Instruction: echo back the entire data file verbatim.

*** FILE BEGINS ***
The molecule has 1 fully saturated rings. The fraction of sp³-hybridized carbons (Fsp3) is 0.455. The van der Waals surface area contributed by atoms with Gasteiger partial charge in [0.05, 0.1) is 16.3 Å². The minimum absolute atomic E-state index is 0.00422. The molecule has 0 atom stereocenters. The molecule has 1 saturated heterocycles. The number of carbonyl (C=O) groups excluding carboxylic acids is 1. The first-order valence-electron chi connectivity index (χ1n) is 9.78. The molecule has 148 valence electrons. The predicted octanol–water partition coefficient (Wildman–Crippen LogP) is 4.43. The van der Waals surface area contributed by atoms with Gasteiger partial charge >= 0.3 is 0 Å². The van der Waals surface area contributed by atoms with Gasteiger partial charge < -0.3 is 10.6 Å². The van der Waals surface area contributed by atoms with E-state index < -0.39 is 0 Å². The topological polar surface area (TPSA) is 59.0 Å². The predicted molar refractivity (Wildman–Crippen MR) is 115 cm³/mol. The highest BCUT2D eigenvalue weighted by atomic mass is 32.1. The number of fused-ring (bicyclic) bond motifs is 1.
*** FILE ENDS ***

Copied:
The molecule has 1 fully saturated rings. The fraction of sp³-hybridized carbons (Fsp3) is 0.455. The van der Waals surface area contributed by atoms with Gasteiger partial charge in [0.05, 0.1) is 16.3 Å². The minimum absolute atomic E-state index is 0.00422. The molecule has 0 atom stereocenters. The molecule has 1 saturated heterocycles. The number of carbonyl (C=O) groups excluding carboxylic acids is 1. The first-order valence-electron chi connectivity index (χ1n) is 9.78. The molecule has 148 valence electrons. The predicted octanol–water partition coefficient (Wildman–Crippen LogP) is 4.43. The van der Waals surface area contributed by atoms with Gasteiger partial charge >= 0.3 is 0 Å². The van der Waals surface area contributed by atoms with Gasteiger partial charge < -0.3 is 10.6 Å². The van der Waals surface area contributed by atoms with E-state index < -0.39 is 0 Å². The topological polar surface area (TPSA) is 59.0 Å². The predicted molar refractivity (Wildman–Crippen MR) is 115 cm³/mol. The highest BCUT2D eigenvalue weighted by atomic mass is 32.1. The number of fused-ring (bicyclic) bond motifs is 1.